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Vol. 2, No. 3-4, 2005
Issue release date: January 2006

Excitotoxicity and Amyotrophic Lateral Sclerosis

van Cutsem P. · Dewil M. · Robberecht W. · van den Bosch L.
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Abstract

Since its description by Charcot more than 130 years ago, the pathogenesis of selective motor neuron degeneration in amyotrophic lateral sclerosis (ALS) remains unsolved. Over the years, many pathogenic mechanisms have been proposed. Amongst others these include: oxidative stress, excitotoxicity, aggregate formation, inflammation, growth factor deficiency and neurofilament disorganization. This multitude of contributing factors indicates that ALS is a complex disease and also suggests that ALS is a multifactorial disorder. Excitotoxicity is not the newest and most spectacular hypothesis in the ALS field, but it is undoubtedly one of the most robust pathogenic mechanisms supported by an impressive amount of evidence. Moreover, the therapeutic efficacy of riluzole, the only drug proven to slow disease progression in ALS, is most likely related to its anti-excitotoxic properties. In this review, we will give an overview of the arguments in favor of the involvement of excitotoxicity in ALS and of the possible mechanisms leading to motor neuron death. We will also summarize the intrinsic properties of motor neurons that render these cells particularly vulnerable to excitotoxicity and could explain the selective vulnerability of motor neurons in ALS. All this information could help to develop new and better therapeutic strategies that could protect motor neurons from excitotoxicity.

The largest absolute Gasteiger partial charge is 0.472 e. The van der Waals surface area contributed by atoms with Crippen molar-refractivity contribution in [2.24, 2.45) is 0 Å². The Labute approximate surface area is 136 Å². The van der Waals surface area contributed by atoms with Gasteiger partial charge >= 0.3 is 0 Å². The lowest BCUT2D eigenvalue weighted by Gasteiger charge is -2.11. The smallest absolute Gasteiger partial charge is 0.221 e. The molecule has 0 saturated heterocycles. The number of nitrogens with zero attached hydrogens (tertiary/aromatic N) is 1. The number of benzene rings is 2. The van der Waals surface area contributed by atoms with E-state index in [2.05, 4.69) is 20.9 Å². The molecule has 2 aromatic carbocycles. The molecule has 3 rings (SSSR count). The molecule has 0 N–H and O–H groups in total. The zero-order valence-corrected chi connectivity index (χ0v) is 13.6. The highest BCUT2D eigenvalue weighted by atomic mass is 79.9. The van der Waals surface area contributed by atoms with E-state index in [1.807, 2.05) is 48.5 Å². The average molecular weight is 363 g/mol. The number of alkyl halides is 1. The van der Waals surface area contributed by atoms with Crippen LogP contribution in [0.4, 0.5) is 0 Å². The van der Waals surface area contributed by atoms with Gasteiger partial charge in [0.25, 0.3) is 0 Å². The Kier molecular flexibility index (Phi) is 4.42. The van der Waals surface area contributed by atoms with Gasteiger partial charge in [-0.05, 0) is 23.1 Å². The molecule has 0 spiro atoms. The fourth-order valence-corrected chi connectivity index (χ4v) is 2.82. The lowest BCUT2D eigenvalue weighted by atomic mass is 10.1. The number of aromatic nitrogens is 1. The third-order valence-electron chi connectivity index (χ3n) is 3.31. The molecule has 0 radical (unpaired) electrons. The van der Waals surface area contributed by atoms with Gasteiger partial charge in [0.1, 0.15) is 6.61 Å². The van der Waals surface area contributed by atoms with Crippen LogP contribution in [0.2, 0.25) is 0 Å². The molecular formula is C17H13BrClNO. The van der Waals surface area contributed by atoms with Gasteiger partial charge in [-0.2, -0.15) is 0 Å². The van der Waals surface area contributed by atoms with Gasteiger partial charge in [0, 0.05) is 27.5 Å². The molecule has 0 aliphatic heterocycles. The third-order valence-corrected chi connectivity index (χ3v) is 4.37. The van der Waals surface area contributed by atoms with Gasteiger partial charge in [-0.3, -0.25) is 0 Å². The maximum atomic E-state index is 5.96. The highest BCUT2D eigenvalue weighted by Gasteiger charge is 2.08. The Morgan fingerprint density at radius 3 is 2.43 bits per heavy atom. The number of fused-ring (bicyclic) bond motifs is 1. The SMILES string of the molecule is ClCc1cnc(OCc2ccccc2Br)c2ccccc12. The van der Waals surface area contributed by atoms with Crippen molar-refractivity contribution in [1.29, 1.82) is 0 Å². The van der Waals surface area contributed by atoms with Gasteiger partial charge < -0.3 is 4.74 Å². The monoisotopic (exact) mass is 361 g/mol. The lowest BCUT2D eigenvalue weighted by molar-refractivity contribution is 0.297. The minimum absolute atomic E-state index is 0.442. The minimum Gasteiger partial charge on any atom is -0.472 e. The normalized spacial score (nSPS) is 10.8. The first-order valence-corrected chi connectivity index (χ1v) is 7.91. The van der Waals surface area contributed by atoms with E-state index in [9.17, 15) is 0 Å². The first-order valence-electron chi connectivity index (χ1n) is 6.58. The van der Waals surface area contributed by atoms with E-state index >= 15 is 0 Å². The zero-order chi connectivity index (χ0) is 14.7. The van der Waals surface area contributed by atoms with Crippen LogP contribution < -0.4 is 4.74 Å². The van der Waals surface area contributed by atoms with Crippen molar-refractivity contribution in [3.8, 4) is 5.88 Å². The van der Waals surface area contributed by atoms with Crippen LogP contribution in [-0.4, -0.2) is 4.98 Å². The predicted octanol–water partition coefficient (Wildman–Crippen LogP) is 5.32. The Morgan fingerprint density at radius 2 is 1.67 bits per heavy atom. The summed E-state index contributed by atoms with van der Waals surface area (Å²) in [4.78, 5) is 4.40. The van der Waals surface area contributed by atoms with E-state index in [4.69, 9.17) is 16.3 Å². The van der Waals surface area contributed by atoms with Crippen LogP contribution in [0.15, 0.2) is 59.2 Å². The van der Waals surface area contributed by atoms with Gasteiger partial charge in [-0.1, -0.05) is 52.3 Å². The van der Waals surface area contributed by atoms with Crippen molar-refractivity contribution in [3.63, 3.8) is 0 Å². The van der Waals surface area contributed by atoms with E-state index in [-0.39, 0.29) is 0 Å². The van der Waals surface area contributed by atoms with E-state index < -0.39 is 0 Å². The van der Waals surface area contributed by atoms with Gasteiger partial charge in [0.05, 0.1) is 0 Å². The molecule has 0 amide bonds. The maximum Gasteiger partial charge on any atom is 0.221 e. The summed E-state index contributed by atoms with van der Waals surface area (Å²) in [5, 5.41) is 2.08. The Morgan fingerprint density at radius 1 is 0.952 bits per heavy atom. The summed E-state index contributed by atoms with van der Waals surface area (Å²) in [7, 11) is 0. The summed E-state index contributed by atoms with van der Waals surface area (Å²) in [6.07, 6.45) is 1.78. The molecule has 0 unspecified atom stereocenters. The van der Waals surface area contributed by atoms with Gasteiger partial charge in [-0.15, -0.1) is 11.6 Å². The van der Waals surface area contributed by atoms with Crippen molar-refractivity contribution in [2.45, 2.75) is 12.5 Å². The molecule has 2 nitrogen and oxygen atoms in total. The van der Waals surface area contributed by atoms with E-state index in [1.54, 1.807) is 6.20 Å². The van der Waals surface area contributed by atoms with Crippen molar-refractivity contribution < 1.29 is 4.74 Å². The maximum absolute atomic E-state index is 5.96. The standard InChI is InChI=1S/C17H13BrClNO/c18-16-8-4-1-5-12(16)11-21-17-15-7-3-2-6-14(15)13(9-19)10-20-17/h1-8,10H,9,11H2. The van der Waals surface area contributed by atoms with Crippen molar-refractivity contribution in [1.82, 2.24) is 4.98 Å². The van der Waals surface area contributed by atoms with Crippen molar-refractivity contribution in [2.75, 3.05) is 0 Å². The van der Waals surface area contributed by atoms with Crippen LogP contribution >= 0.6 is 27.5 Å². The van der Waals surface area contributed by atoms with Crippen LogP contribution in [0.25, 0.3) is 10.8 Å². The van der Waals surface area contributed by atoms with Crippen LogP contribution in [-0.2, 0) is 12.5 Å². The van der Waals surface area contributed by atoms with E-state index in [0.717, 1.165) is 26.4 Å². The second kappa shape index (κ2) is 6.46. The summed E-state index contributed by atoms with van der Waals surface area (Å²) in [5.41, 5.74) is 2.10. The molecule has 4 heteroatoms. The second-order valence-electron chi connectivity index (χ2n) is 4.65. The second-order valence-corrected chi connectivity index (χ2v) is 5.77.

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Drug Dosage: The authors and the publisher have exerted every effort to ensure that drug selection and dosage set forth in this text are in accord with current recommendations and practice at the time of publication. However, in view of ongoing research, changes in goverment regulations, and the constant flow of information relating to drug therapy and drug reactions, the reader is urged to check the package insert for each drug for any changes in indications and dosage and for added warnings and precautions. This is particularly important when the recommended agent is a new and/or infrequently employed drug.
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